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Re: DTD Confusion

From: Geoffrey M. Clemm <geoffrey.clemm@rational.com>
Date: Sun, 4 Feb 2001 14:17:39 -0500 (EST)
Message-Id: <200102041917.OAA19467@tantalum.atria.com>
To: ietf-dav-versioning@w3.org

   There seem to be some confusion as to how DTD work.

I don't think there is any confusion about how DTD's work,
but rather a disagreement about the value provided by a DTD.

   The tendency of the
   authors of the DeltaV document to write ANY in every place that one
   would like to be able to the protocol is both unnecessary and unhelpful.

The purpose of ANY in the protocol usually indicates that there is
no DTD construct that usefully describes the syntactic constraints
on what elements can appear, and therefore those constraints are
described in English text.

   In particular, a DTD is similar to a BNF for a language: a parser need
   not use the BNF directly to parse the language, but It still gives
   implementers a way of precisely describing the language.

DTD's provide a very limited vocabulary for describing the syntax.
In the case of the versioning protocol, we mostly need the ability
to say "at most one of each of the following element types can
appear, in any order".  Unfortunately, there is no DTD construct
to express this, so we use (very) simple English text to describe
this constraint.

   This conception seems to be in the manner that validation is
   interpreted. There seems to be the view that if a server validates its
   input and a client makes a request with an extended DTD,the server will
   not recognize some new tag and thus reject the request.

If someone thought that, I agree they would be confused.

   Of course, this
   would be contrary to the spirit of this protocol.  However, validation
   does not work this way.  If a client sends a message based on a new DTD,
   it causes no problem.  The client must send a copy or a reference of the
   new DTD with its message.  The server has two choices: it may fetch the
   new DTD and validate against that DTD, or the server may simply check
   for well-formedness. In both cases, the server need not and should not
   reject the request, so long as the request matches the given DTD.  If it
   does not match, however, something is in fact wrong with the request.=20
   Even in this case, the server is still permitted to recover from the
   error.  The same applies in reverse for responses from the client.

Yes, and this illustrates the very limited value of including a DTD
(or a reference to a DTD) in a message.  If the message is valid (wrt
the DTD), the DTD has no effect on how the message is processed.  If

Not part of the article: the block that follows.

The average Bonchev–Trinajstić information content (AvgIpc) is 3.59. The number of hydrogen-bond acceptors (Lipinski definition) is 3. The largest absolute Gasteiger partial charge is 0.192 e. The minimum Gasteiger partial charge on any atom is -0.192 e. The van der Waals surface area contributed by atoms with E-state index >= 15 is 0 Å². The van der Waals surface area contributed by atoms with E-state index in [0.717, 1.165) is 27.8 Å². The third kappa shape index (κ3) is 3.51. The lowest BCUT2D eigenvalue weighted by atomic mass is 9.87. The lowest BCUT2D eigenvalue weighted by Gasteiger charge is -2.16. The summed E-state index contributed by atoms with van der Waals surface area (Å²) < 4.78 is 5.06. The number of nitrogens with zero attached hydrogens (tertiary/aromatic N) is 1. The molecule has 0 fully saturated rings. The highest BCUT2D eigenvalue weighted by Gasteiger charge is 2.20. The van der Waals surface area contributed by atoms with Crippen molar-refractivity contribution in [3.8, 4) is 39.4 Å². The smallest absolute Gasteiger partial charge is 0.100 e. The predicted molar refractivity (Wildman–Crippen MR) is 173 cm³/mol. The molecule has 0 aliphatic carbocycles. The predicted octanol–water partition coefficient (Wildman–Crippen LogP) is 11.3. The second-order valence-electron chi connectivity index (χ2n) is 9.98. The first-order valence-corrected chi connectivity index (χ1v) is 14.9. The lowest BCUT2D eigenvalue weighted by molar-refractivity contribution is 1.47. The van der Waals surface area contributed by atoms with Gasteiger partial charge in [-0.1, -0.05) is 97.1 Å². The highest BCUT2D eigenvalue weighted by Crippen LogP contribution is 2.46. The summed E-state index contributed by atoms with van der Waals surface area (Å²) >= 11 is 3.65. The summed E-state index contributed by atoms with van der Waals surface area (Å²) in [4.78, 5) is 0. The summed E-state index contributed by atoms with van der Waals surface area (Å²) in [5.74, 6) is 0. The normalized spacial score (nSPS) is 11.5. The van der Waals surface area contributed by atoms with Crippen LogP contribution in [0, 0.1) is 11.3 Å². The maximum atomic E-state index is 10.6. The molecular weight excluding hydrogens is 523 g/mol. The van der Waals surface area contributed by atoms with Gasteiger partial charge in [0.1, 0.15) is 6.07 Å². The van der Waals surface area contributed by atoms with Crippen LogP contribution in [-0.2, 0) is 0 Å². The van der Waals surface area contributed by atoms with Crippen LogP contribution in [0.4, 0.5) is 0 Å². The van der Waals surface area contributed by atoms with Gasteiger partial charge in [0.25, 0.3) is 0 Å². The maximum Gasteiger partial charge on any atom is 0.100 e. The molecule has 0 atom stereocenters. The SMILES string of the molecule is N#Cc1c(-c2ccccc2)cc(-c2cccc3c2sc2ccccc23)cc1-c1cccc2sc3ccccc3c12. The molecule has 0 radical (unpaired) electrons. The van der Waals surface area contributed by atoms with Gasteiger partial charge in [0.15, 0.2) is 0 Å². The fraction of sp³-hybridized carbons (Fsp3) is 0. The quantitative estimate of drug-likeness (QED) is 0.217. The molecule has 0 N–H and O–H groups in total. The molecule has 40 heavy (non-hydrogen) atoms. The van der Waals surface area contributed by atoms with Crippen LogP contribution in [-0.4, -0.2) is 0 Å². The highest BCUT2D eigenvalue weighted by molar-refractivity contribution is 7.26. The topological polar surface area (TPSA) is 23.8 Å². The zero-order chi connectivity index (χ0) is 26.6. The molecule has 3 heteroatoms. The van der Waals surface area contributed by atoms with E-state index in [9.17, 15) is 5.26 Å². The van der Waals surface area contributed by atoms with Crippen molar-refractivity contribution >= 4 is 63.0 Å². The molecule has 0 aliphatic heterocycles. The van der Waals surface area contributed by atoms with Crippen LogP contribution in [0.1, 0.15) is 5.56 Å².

the message isn't something the receiver can process, it will be
rejected whether it is valid or not.  So the only case where a DTD
matters is where the client can process the message, but it doesn't
match the DTD that was sent.  As you state above, the recipient may
well want to process the message anyway in this case, and ignore the
fact that the message didn't match the DTD that it came with.

Because of this, our implementations will not send DTD's (or references
to DTD's) with our messages, nor will we process any DTD's (or references
to DTD's) that are included.  What matters to us is whether we can
process the message, not whether it matches some DTD.

   We opine that a client or a server should be able to send messages that
   conform to the DTD that it uses.   This does not inhibit communication
   with peers that use another version of the protocol.

I agree, as long as we do not require that a DTD (or a reference to a DTD)
be sent, and we do not require that a DTD (or a reference to a DTD) be
processed by the receiver of the message.

   Each new version
   must have its own DTD, but this should be a good basis for understanding
   what the protocol actually is in any given version and how it changes
   from one version to the next.  A well designed DTD should also help
   insure that new version are, in fact, upwardly compatible.

The fact that new variants are syntactically compatible with old
variants is rather trivial to verify, with or without the use of
DTD's.  The hard part is making sure that the semantics is upwardly
compatible.  But in any case, DTD's do not help when they do not have
the capability of describing the syntactic constraints of a particular
type of message (as is the case for the versioning messages).

Received on Sunday, 4 February 2001 14:18:36 UTC

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